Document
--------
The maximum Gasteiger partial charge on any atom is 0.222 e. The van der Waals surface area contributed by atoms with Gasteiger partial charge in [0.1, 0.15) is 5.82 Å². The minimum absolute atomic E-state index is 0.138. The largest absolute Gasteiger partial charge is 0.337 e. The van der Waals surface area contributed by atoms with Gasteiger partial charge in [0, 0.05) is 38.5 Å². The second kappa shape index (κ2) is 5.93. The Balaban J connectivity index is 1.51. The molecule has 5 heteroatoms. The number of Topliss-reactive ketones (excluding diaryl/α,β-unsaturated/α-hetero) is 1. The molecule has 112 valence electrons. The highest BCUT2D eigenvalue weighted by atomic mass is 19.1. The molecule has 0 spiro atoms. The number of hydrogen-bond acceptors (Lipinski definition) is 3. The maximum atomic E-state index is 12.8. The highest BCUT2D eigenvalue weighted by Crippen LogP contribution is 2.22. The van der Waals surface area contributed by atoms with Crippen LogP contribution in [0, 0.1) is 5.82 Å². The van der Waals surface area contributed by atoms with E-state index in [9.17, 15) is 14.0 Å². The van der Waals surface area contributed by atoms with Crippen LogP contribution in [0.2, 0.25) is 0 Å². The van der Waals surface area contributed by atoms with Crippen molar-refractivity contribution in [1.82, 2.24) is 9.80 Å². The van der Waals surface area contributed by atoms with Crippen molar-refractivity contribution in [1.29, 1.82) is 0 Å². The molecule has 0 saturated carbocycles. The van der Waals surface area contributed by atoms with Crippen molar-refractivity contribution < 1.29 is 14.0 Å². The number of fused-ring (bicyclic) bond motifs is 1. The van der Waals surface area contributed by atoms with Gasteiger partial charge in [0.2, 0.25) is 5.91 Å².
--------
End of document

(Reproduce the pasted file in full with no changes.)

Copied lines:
The maximum Gasteiger partial charge on any atom is 0.222 e. The van der Waals surface area contributed by atoms with Gasteiger partial charge in [0.1, 0.15) is 5.82 Å². The minimum absolute atomic E-state index is 0.138. The largest absolute Gasteiger partial charge is 0.337 e. The van der Waals surface area contributed by atoms with Gasteiger partial charge in [0, 0.05) is 38.5 Å². The second kappa shape index (κ2) is 5.93. The Balaban J connectivity index is 1.51. The molecule has 5 heteroatoms. The number of Topliss-reactive ketones (excluding diaryl/α,β-unsaturated/α-hetero) is 1. The molecule has 112 valence electrons. The highest BCUT2D eigenvalue weighted by atomic mass is 19.1. The molecule has 0 spiro atoms. The number of hydrogen-bond acceptors (Lipinski definition) is 3. The maximum atomic E-state index is 12.8. The highest BCUT2D eigenvalue weighted by Crippen LogP contribution is 2.22. The van der Waals surface area contributed by atoms with Crippen LogP contribution in [0, 0.1) is 5.82 Å². The van der Waals surface area contributed by atoms with E-state index in [9.17, 15) is 14.0 Å². The van der Waals surface area contributed by atoms with Crippen LogP contribution in [0.2, 0.25) is 0 Å². The van der Waals surface area contributed by atoms with Crippen molar-refractivity contribution in [1.82, 2.24) is 9.80 Å². The van der Waals surface area contributed by atoms with Crippen molar-refractivity contribution in [1.29, 1.82) is 0 Å². The molecule has 0 saturated carbocycles. The van der Waals surface area contributed by atoms with Crippen molar-refractivity contribution < 1.29 is 14.0 Å². The number of fused-ring (bicyclic) bond motifs is 1. The van der Waals surface area contributed by atoms with Gasteiger partial charge in [0.2, 0.25) is 5.91 Å².